We care passionately about every customer we help
Partner and Head of Family Law, Rugby
In the world of conveyancing, there are a number of things for both current and prospective homeowners to be aware of. One of these problems is the invasive species of plant, Japanese Knotweed (fallopia japonica).
Japanese Knotweed is an extremely fast growing plant which can cause structural damage to a home. It can also lead to legal action being taken against a homeowner if left untreated. It starts growing from early spring and can reach heights of 3 – 4 metres in a season. It then begins to die back in September/November each year. The plant is so destructive, it can grow through concrete and tarmac.
If you are not an expert, it is not always easy to be able to identify Japanese Knotweed. Things to look out for, according to the GB Non-Native Species Secretariat:
• Large shield shaped lush green leaves which are arranged in a zig-zag pattern
• A hollow stem which resembles bamboo
• A rhizome crown at the base of the plant
• Clusters of cream flowers towards the end of July
• Dies back between September and November, leaving brown stems.
If you are a homeowner and notice that you have Japanese Knotweed at your property, it is essential that you arrange to eradicate it as soon as possible. There are a number of options for removal but some methods are more successful than others.
The main options available to you are:
Dig it Out
You could attempt to dig out the Japanese Knotweed. However it has very long and strong roots which could be difficult to remove completely. Unless the entire root is removed, the plant is likely to regrow and the problem will remain.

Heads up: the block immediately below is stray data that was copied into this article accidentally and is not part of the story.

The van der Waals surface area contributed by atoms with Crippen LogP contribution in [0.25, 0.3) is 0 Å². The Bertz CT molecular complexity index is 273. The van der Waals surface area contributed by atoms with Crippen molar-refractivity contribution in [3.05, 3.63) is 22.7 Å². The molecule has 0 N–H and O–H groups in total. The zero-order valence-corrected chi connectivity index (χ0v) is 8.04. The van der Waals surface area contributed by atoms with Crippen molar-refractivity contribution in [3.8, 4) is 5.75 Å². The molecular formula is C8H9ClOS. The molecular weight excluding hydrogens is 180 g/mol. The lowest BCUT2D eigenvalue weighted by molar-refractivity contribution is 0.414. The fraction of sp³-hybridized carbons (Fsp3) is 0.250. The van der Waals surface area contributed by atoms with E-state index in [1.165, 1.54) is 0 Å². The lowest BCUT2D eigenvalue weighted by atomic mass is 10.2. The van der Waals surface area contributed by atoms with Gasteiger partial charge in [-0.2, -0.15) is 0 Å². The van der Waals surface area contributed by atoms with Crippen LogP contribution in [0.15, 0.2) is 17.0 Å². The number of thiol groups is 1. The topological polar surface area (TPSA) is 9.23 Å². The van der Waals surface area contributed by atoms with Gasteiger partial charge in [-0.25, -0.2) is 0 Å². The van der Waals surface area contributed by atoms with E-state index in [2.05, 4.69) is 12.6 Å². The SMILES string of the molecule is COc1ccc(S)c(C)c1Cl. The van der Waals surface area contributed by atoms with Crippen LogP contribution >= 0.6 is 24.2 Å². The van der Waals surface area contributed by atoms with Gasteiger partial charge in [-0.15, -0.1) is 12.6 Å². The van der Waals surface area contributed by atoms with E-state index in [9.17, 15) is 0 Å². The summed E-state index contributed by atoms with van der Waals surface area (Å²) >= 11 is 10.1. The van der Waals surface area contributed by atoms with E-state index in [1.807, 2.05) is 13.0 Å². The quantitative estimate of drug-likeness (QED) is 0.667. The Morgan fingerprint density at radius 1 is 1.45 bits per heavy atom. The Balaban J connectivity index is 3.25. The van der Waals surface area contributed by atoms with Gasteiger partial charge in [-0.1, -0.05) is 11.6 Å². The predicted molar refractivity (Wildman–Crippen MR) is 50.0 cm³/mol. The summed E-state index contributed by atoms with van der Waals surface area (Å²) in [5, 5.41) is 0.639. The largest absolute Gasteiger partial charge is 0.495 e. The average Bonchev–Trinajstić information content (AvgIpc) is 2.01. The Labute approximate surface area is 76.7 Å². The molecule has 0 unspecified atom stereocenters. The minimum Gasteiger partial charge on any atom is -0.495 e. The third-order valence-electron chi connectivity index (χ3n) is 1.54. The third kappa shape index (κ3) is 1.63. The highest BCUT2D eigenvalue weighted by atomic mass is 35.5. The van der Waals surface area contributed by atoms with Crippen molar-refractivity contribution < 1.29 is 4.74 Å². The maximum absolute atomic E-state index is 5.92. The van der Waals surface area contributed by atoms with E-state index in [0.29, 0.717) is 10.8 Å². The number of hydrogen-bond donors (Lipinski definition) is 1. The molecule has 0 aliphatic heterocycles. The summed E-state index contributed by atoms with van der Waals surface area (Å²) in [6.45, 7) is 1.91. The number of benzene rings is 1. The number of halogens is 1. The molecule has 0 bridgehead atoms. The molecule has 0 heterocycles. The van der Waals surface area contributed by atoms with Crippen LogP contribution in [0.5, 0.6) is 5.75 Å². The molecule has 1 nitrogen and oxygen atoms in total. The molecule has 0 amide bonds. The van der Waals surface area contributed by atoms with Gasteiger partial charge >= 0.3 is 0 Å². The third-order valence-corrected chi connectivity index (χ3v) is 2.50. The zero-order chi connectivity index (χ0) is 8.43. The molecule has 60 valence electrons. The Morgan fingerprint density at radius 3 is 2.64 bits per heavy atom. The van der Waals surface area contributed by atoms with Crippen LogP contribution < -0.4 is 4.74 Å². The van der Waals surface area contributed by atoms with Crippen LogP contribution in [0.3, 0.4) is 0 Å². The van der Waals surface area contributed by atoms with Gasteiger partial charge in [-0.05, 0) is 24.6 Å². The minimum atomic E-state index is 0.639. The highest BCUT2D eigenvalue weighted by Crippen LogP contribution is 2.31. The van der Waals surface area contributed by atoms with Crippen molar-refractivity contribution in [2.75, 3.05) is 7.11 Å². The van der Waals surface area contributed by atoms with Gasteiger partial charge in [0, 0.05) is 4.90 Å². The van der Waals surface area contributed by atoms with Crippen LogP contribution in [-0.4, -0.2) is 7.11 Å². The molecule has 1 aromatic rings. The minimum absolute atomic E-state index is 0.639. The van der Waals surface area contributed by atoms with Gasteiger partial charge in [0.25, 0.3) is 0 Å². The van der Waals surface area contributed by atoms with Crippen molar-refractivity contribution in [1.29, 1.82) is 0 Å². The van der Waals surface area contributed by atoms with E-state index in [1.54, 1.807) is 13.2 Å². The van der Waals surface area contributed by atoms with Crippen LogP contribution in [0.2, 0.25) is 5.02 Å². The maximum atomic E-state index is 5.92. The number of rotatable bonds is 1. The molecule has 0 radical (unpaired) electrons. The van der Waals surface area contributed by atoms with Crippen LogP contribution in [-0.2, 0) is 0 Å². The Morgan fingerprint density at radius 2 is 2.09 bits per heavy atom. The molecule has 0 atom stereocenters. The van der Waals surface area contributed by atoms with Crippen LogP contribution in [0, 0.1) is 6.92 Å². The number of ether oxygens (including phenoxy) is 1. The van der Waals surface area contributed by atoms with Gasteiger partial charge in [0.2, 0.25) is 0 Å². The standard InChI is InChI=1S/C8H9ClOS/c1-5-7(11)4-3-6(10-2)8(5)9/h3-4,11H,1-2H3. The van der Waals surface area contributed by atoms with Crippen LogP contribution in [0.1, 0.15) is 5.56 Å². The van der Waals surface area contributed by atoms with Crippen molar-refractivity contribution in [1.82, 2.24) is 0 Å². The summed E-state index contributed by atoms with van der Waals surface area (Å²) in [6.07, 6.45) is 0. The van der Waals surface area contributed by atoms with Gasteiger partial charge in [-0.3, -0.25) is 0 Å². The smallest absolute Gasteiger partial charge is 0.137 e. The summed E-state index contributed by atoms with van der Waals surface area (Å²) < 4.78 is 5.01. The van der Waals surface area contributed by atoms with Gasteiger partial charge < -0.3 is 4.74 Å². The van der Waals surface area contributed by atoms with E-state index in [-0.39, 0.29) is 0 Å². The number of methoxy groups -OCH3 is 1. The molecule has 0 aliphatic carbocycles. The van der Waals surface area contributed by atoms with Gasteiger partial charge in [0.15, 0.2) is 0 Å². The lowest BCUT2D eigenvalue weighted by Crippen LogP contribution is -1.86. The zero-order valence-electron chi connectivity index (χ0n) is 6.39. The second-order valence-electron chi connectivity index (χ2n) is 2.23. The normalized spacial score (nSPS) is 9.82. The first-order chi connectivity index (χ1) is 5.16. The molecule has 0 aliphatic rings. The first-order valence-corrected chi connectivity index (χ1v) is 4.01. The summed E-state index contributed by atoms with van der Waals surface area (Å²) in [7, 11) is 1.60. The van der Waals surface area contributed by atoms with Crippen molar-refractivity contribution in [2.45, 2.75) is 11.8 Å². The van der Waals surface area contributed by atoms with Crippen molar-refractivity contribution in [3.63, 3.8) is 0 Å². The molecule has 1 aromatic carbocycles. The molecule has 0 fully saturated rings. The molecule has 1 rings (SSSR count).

If you do decide to dig it out, please be aware that the disposal of the plant is classed as “controlled waste” under the Environmental Protection Act 1990. This means that it can only be disposed of at licensed landfill sites.
Spray with Chemicals
A further option which is likely to be more successful would be to spray the plant with chemicals. Please note that only approved herbicides can be used in the treatment of Japanese Knotweed and other non native invasive species. The spray treatment is likely to be expensive and time consuming and it is not uncommon for a patch of Japanese Knotweed to need more than one spray treatment before it is eradicated.
If you notice Japanese Knotweed growing at your property, there is no specific obligation on you to remove it. However, you could be prosecuted or given a Community Protection Notice for causing a nuisance if you allow it to spread and grow on anyone else’s property.
If you are purchasing a property, it is advisable to check for signs of the presence of Japanese Knotweed. Where the plant is present, it can have an effect on the marketability and value of the property and would also make it more difficult to obtain a mortgage. If you purchase a property and after completion you discover Japanese Knotweed is present, you will take on responsibility for the treatment and removal of the plant.
In summary, when purchasing a property it is always advisable to check for the existence of Japanese Knotweed. If you are unable to identify the plant yourself, you would need to instruct a professional who would be able to check and advise on whether the plant is present.